Go to contents

Bush voices skepticism, cites need to verify N. Korea`s intentions

Bush voices skepticism, cites need to verify N. Korea`s intentions

Posted March. 09, 2001 11:39,   


President Kim Dae-Jung and U.S. President George Bush agreed on the need for bilateral cooperation in dealing with North Korea during their summit at the White House Thursday but showed opposing views on Pyongyang`s communist leadership.

During the meeting in Washington, Bush voiced suspicions of the North Korean leader and called for greater transparency and verification with regard to international agreements Pyongyang has agreed to uphold. In a bid to bridge the gap between Seoul and Washington on their respective North Korea policies, the Seoul government plans to assemble deputy-minister level officials from South Korea. The United States and Japan for policy consultation talks as early as late this month.

South Korea hopes President Bush and Secretary of State Colin Powell would come to Seoul following the likely visit of North Korean leader Kim Jong-Il in the first half of the year. Vice Minister of Foreign Affairs and Trade Ban Ki-Moon said Bush accepted President Kim`s invitation to visit Korea and said he might make a trip to Northeast Asia prior to the scheduled October summit of the Asia-Pacific Economic Cooperation forum in Shanghai.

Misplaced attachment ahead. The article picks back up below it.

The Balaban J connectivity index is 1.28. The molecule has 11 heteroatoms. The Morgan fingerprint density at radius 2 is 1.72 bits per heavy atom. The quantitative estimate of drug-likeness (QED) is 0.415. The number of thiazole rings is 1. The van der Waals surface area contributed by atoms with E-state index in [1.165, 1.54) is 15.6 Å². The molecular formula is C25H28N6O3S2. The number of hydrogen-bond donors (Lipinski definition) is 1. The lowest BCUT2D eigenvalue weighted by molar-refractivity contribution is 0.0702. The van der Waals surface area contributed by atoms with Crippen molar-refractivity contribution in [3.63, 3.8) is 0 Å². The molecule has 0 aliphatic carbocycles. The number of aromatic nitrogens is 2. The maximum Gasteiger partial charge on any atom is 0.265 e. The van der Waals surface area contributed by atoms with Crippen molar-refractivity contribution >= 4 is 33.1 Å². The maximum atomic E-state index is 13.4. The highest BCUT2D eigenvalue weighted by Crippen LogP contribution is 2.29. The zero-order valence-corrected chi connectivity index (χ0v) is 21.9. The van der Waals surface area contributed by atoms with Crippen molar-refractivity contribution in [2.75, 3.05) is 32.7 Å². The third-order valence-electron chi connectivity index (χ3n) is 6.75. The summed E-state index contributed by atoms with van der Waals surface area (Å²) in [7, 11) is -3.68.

Meanwhile, President Kim told a meeting of independent experts on Korea at the Madison Hotel in Washington Thursday morning that President Bush spoke highly of the ongoing progress in inter-Korean relations and supported Seoul`s policy of rapprochement with North Korea. ``The two countries are basically of one mind, even though there may be some disagreement on the pace of promoting relations with North Korea,`` he said.

Kim said he told Bush of the desirability of comprehensive reciprocity, under which the South would provide economic assistance to North Korea and maintain security in return for its promise to resolve the missile question and renounce its longstanding aim to communize the South by force. President Bush showed some skepticism about the intentions of the North Korean regime, Kim said, and called for visible proof of its peaceful aims and verification that it was abiding by the terms agreements it had signed. Kim said he supported the need for verification.

Prior to the press conference, the two leaders issued a five-point joint statement reaffirming the importance of the South Korea-U.S. security alliance and pledging efforts to deepen their partnership.

Boo Hyung-Kwon bookum90@donga.com